NAME

IO::Async::Loop - core loop of the IO::Async framework

SYNOPSIS

 use IO::Async::Stream;
 use IO::Async::Timer::Countdown;

 use IO::Async::Loop;

 my $loop = IO::Async::Loop->new();

 $loop->add( IO::Async::Timer::Countdown->new(
    delay => 10,
    on_expire => sub { print "10 seconds have passed\n" },
 )->start );

 $loop->add( IO::Async::Stream->new_for_stdin(
    on_read => sub {
       my ( $self, $buffref, $closed ) = @_;

       if( $$buffref =~ s/^(.*)\n// ) {
          print "You typed a line $1\n";
          return 1;
       }

       return 0;
    },
 ) );

 $loop->loop_forever();

DESCRIPTION

This module provides an abstract class which implements the core loop of the IO::Async framework. Its primary purpose is to store a set of IO::Async::Notifier objects or subclasses of them. It handles all of the lower-level set manipulation actions, and leaves the actual IO readiness testing/notification to the concrete class that implements it. It also provides other functionallity such as signal handling, child process managing, and timers.

See also the two bundled Loop subclasses:

IO::Async::Loop::Select
IO::Async::Loop::Poll

Or other subclasses that may appear on CPAN which are not part of the core IO::Async distribution.

MAGIC CONSTRUCTOR

$loop = IO::Async::Loop->new()

This function attempts to find a good subclass to use, then calls its constructor. It works by making a list of likely candidate classes, then trying each one in turn, requireing the module then calling its new method. If either of these operations fails, the next subclass is tried. If no class was successful, then an exception is thrown.

The constructed object is cached, and will be returned again by a subsequent call. The cache will also be set by a constructor on a specific subclass. This behaviour makes it possible to simply use the normal constructor in a module that wishes to interract with the main program's Loop, such as an integration module for another event system.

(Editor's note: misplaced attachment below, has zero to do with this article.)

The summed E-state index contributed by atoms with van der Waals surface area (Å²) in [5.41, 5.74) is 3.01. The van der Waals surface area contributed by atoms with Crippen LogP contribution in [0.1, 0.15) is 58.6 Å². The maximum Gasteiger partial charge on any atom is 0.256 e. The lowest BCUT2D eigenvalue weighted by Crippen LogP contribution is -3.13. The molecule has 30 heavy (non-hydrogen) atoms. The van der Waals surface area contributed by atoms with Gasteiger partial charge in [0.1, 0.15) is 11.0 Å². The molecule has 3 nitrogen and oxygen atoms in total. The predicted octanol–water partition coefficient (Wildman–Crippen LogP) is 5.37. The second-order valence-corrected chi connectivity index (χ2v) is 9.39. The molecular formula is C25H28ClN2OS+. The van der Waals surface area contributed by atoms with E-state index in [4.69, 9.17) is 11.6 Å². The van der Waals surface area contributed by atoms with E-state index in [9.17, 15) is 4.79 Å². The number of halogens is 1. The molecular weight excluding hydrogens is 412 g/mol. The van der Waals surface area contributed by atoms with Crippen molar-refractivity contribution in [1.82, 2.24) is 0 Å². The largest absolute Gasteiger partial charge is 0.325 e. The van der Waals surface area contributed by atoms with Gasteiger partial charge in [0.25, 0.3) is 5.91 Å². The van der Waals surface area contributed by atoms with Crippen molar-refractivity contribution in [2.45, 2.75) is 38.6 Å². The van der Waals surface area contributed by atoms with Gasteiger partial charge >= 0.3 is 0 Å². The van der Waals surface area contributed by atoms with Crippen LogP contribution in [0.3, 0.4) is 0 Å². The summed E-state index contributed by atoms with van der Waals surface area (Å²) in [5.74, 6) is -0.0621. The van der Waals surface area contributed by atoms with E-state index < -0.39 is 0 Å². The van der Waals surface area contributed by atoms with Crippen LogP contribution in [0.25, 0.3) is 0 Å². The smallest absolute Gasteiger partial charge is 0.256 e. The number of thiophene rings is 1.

For example, the following two $loop variables will refer to the same object:

 use IO::Async::Loop;
 use IO::Async::Loop::Poll;

 my $loop_poll = IO::Async::Loop::Poll->new;

 my $loop = IO::Async::Loop->new;

While it is not advised to do so under normal circumstances, if the program really wishes to construct more than one Loop object, it can call the constructor really_new, or invoke one of the subclass-specific constructors directly.

The list of candidates is formed from the following choices, in this order:

  • $ENV{IO_ASYNC_LOOP}

    If this environment variable is set, it should contain a comma-separated list of subclass names. These names may or may not be fully-qualified; if a name does not contain :: then it will have IO::Async::Loop:: prepended to it. This allows the end-user to specify a particular choice to fit the needs of his use of a program using IO::Async.

  • $IO::Async::Loop::LOOP

    If this scalar is set, it should contain a comma-separated list of subclass names. These may or may not be fully-qualified, as with the above case. This allows a program author to suggest a loop module to use.

    In cases where the module subclass is a hard requirement, such as GTK programs using Glib, it would be better to use the module specifically and invoke its constructor directly.

  • $^O